6. By ignoring the police dispatcher, Zimmerman wanted to engage Martin before the police arrived on the scene to disrupt his own plans. He wasn’t even smart enough to concoct a story or claim that he defied the police because he had observed Martin committing a crime.
7. Zimmerman followed Martin. He never stood his ground; so the Florida Stand Your Ground law can’t protect him. It was Martin who stood his ground and if Martin had a weapon, he could have lawfully shot and killed Zimmerman who was pursuing him even though he likely would have still been arrested anyway.
8. Zimmerman has a record of violent encounters; Martin does not.
9. Zimmerman went into hiding for 45 days; these aren’t the actions of an innocent man who shot someone else in self defense. The alleged injuries Zimmerman suffered to his nose and back of his head –if indeed they were authentic and if in fact they were caused in an altercation with Martin– don’t justify the shooting death of Martin, whom Zimmerman had stalked.
10. Zimmerman had every intention to engage Martin even at the risk of using deadly force. Why would he risk engaging Martin if he believed he was a suspect? Zimmerman was carrying a gun. But he could not have known whether Martin also had a gun or not.
Is it possible that Zimmerman may have been holding his gun when he approached Martin so that he would be able to fire first in case Martin had a gun and attempted to also pull his out? This could also explain why Trayvon Martin screamed; possibly, he’d realized Zimmerman was about to kill him with a gun.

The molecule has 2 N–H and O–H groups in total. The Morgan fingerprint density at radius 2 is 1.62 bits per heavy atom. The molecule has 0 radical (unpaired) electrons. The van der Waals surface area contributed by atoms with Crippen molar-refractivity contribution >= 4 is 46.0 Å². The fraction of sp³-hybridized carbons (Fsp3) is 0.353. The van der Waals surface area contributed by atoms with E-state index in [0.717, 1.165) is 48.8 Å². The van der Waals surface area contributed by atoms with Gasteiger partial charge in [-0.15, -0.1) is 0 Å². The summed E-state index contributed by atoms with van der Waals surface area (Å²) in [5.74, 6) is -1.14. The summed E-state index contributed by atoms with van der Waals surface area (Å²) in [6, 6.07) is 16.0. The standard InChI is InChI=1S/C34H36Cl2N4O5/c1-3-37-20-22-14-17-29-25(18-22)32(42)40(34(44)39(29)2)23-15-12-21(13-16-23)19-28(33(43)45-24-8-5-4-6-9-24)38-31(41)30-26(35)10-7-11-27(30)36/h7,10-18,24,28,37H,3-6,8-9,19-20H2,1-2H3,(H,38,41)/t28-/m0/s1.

In closing, I will ask this question. Will history repeat itself like in the case of little Emmett Till - will the murderer walk? What do you think?

Monday, May 7, 2012

Hear's Mitt

I am going to say from the onset that I am a huge supporter of President Obama, mainly because he is my president. Not to mention the fact that he’s brilliant and has done an amazing job in light of what the last president left for him to work with.

I won’t profess that I am apolitical because I am not. You see, everything is political and I have lived long enough to know that!

With that said politics, and often times, are those forces that usually have self motivating interests that’s represented by the evils that lurk amongst us. The basis of that interest is money, which has corrupted or is corrupting our system that has never been fair to the least of thee.

Moreover, it has become even more diabolical in this political season. Money is the most powerful instrument known to man; at least it is in a capitalistic society. Those who have it will do anything to keep it and to get more of it.

This brings me to my thought for today, which is to share with you in his own words that of a man who, in my opinion, wants to eliminate the least of thee. This man they, the republicans, his own, call “Him”. Known for being a serial “flip flopper” changes like a chameleon. If they don’t want “Him” - then why should we?